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California Highway Patrol drops consent searches


April 20, 2001
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California Highway Patrol drops consent searches

(SACRAMENTO, Calif.) – The California Highway Patrol has ordered its officers to stop making “consent searches,” in which a trooper without probable cause to examine a vehicle asks the driver for permission.

Commissioner Dwight O. Helmick’s order follows the release of studies that show minority drivers are far more likely to be pulled over and to be the subjects of consent searches. The documents were released Thursday by the American Civil Liberties Union, which has filed a federal lawsuit against the highway patrol.

The ACLU claims that blacks and Hispanics were far more likely to be targeted by troopers as part of Operation Pipeline, an effort to find drugs transported north on California highways. The CHP’s internal documents showed that Hispanic drivers were disproportionately stopped and then sent on their way with a verbal warning -- an indication that troopers were pulling them over without evidence of crimes or motor vehicle violations.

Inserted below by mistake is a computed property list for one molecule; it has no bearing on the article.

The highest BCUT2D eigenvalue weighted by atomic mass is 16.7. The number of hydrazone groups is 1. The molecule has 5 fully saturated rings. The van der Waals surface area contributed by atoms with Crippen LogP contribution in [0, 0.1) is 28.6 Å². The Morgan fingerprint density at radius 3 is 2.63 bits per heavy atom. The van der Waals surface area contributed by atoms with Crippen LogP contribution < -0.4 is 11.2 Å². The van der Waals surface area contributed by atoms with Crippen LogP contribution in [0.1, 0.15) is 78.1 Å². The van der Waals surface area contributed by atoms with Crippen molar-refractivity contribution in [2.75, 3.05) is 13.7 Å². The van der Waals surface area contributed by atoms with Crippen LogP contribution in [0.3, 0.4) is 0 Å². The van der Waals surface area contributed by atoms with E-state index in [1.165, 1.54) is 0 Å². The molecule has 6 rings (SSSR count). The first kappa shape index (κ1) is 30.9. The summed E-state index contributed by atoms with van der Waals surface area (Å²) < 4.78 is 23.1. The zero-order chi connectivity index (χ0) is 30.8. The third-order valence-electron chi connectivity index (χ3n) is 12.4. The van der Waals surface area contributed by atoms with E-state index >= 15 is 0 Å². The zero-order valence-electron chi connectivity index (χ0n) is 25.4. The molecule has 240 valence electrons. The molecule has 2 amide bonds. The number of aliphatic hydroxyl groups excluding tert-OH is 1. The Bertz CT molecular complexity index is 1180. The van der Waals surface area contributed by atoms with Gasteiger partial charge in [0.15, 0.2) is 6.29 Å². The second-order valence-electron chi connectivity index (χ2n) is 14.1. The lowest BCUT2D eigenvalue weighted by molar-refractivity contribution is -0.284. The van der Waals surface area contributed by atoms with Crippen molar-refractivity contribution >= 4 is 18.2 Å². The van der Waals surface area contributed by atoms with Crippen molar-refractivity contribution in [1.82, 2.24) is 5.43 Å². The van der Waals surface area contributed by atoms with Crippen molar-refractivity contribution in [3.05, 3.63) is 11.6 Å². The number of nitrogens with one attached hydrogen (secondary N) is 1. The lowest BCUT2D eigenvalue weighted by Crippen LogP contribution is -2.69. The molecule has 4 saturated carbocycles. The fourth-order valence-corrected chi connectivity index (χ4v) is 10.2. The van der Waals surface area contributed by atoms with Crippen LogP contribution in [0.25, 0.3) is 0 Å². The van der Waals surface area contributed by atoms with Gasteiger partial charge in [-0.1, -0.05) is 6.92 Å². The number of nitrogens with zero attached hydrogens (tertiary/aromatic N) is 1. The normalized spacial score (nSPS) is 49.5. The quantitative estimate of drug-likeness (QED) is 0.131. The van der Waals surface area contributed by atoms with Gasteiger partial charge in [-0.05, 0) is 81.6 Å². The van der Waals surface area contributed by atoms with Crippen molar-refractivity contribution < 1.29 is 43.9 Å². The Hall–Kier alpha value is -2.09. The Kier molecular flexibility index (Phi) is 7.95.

Allegations of racial profiling have been made in a number of states, especially those like California, New Jersey and Maryland with interstates that are known to be drug conduits. In New Jersey, the state attorney general recently testified that minorities are more likely to be searched than white drivers, while drugs are more likely to be found on those whites whose cars are searched.

Full story: California Highway Patrol drops consent searches





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